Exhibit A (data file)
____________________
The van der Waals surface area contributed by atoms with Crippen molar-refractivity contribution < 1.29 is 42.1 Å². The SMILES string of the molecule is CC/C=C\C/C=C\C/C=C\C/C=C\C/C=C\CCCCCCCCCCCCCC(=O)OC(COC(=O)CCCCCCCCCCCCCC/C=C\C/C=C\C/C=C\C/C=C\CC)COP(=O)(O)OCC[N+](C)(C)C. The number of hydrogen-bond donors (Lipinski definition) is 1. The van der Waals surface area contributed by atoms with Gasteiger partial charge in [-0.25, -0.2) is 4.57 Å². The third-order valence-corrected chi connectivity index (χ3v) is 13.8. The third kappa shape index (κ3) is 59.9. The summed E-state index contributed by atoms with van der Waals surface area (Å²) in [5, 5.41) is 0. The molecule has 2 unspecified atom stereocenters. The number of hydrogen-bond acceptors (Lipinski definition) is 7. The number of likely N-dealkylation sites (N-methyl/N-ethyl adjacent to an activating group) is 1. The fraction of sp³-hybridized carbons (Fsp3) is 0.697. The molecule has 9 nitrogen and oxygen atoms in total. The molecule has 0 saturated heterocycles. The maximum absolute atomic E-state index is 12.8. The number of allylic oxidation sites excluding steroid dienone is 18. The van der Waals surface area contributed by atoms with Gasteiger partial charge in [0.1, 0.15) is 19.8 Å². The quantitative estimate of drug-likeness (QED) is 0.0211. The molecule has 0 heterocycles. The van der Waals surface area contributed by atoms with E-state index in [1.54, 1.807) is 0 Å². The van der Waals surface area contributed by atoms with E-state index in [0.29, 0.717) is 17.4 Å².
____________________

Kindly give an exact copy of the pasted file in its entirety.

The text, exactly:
The van der Waals surface area contributed by atoms with Crippen molar-refractivity contribution < 1.29 is 42.1 Å². The SMILES string of the molecule is CC/C=C\C/C=C\C/C=C\C/C=C\C/C=C\CCCCCCCCCCCCCC(=O)OC(COC(=O)CCCCCCCCCCCCCC/C=C\C/C=C\C/C=C\C/C=C\CC)COP(=O)(O)OCC[N+](C)(C)C. The number of hydrogen-bond donors (Lipinski definition) is 1. The van der Waals surface area contributed by atoms with Gasteiger partial charge in [-0.25, -0.2) is 4.57 Å². The third-order valence-corrected chi connectivity index (χ3v) is 13.8. The third kappa shape index (κ3) is 59.9. The summed E-state index contributed by atoms with van der Waals surface area (Å²) in [5, 5.41) is 0. The molecule has 2 unspecified atom stereocenters. The number of hydrogen-bond acceptors (Lipinski definition) is 7. The number of likely N-dealkylation sites (N-methyl/N-ethyl adjacent to an activating group) is 1. The fraction of sp³-hybridized carbons (Fsp3) is 0.697. The molecule has 9 nitrogen and oxygen atoms in total. The molecule has 0 saturated heterocycles. The maximum absolute atomic E-state index is 12.8. The number of allylic oxidation sites excluding steroid dienone is 18. The van der Waals surface area contributed by atoms with Gasteiger partial charge in [0.1, 0.15) is 19.8 Å². The quantitative estimate of drug-likeness (QED) is 0.0211. The molecule has 0 heterocycles. The van der Waals surface area contributed by atoms with E-state index in [1.54, 1.807) is 0 Å². The van der Waals surface area contributed by atoms with E-state index in [0.29, 0.717) is 17.4 Å².